After this arresting opening, Book the First, ‘The Plot,’ remains in the North, with much of the action taking place around Ordsall Hall, the ancestral seat of the Radcliffes, one of many old Catholic families in Lancashire who live in constant fear of the Protestant authorities. Sir William Radcliffe broadly supports the conspirators, and his daughter is torn between the love of the innocent Humphrey Chetham (a union divided by faith) and a deep, clearly physical attraction to Guy Fawkes. In a gothic interlude, Fawkes meets the alchemist Dr John Dee, who raises the spirit of Elizabeth Orton, who once again predicts disaster. Similarly, in a pilgrimage to St Winifred’s Well, Fawkes receives a divine vision warning him against the plot. At the end of Book the First, the Radcliffes are discovered to be harbouring the priests Fathers Oldcorne and Garnet, and the conspirators flee to London as the Hall is sacked by government troops. Book the Second, ‘The Discovery,’ follows the events immediately leading to the failed bombing attempt on November 5, diverting only from the historical record to marry Guy Fawkes to Viviana Radcliffe, who does not approve of the plot and urges him to abandon it. Fawkes, like all the conspirators, is however bound by oath to prosecute the plan. Book the Third, ‘The Conspirators,’ follows the trial of the gunpowder plotters and Viviana’s attempts to move her husband to repentance. This he does, by her deathbed in the Tower, going to his own execution both bravely and contentedly. The novel concludes, as it began, with the execution of the priest, Father Garnet, the principal Jesuit of England (although how involved in the plot he was in reality remains a contentious issue).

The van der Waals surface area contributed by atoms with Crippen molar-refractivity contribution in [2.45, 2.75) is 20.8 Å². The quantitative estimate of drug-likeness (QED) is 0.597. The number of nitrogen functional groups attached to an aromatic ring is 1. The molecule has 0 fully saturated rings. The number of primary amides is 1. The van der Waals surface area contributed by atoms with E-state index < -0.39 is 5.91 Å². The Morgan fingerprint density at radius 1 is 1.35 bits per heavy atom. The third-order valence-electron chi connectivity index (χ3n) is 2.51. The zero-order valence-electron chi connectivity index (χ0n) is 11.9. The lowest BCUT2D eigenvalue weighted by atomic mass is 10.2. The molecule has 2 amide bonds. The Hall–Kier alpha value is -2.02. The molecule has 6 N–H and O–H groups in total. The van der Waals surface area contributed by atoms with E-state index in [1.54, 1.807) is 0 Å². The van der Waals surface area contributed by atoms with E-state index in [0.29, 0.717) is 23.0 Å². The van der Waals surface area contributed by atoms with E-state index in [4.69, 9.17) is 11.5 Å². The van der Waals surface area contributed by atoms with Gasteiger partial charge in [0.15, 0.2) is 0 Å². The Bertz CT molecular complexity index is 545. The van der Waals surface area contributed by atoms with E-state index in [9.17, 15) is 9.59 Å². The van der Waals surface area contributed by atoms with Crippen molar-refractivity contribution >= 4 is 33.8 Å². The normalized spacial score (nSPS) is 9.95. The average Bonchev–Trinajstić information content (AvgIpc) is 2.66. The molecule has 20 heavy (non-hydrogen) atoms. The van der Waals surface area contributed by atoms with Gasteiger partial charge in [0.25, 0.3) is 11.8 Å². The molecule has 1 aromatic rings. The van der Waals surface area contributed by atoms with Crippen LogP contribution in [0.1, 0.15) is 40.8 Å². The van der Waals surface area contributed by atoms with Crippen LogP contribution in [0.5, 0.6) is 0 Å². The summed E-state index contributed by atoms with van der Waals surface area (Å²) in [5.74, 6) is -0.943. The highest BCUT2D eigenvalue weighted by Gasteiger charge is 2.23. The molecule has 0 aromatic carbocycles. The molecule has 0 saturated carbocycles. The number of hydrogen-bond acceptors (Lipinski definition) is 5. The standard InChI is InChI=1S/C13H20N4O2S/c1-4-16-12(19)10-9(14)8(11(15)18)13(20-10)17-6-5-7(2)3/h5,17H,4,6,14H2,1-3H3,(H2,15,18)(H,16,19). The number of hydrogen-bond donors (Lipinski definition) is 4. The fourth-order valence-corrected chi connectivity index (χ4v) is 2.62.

Cruikshank, Guy Fawkes
‘Guy Fawkes in Ordsall Cave’ by George Cruikshank. Ainsworth, Guy Fawkes (1841).

As ever, Ainsworth’s historical mise-en-scène is a synergy of meticulous antiquarian research and gothic sensibility, featuring necromancy, ill-omens, violent death, and ghostly visitants, while Chat Moss (in the seventeenth century a boggy swamp to the West of Manchester) becomes a terrifying, alien landscape where horses and their riders are sucked up by a living morass beneath eerily glowing mist. This genre alchemy is immediately apparent in the opening scenes of the first act, during which Fawkes saves the half-mad prophetess, Elizabeth Orton. To aid their escape, Orton leads Fawkes to a secret place on the bank of the river Irwell:

Descending the eminence, and again entering the lane, which here made a turn, the soldier approached a grassy space, walled in on either side by steep sandstone rocks. At the further extremity of the enclosure, after a moment’s search, by the direction of his companion, he found, artfully concealed by overhanging brushwood, the mouth of a small cave. He crept into the excavation, and found it about six feet high, and of considerable depth. The roof was ornamented with Runic characters and other grotesque and half effaced inscriptions, while the sides were embellished with Gothic tracery, amid which the letters I.H.S., carved in ancient church text, could be easily distinguished. Tradition assigned the cell to the priests of Odin, but it was evident that worshippers at other and holier altars had more recently made it their retreat. Its present occupant had furnished it with a straw pallet, and a small wooden crucifix fixed in a recess in the wall. Gently depositing her upon the pallet, the soldier took a seat beside her on a stone slab at the foot of the bed. He next, at her request, as the cave was rendered almost wholly dark by the overhanging trees, struck a light, and set fire to a candle placed within a lantern.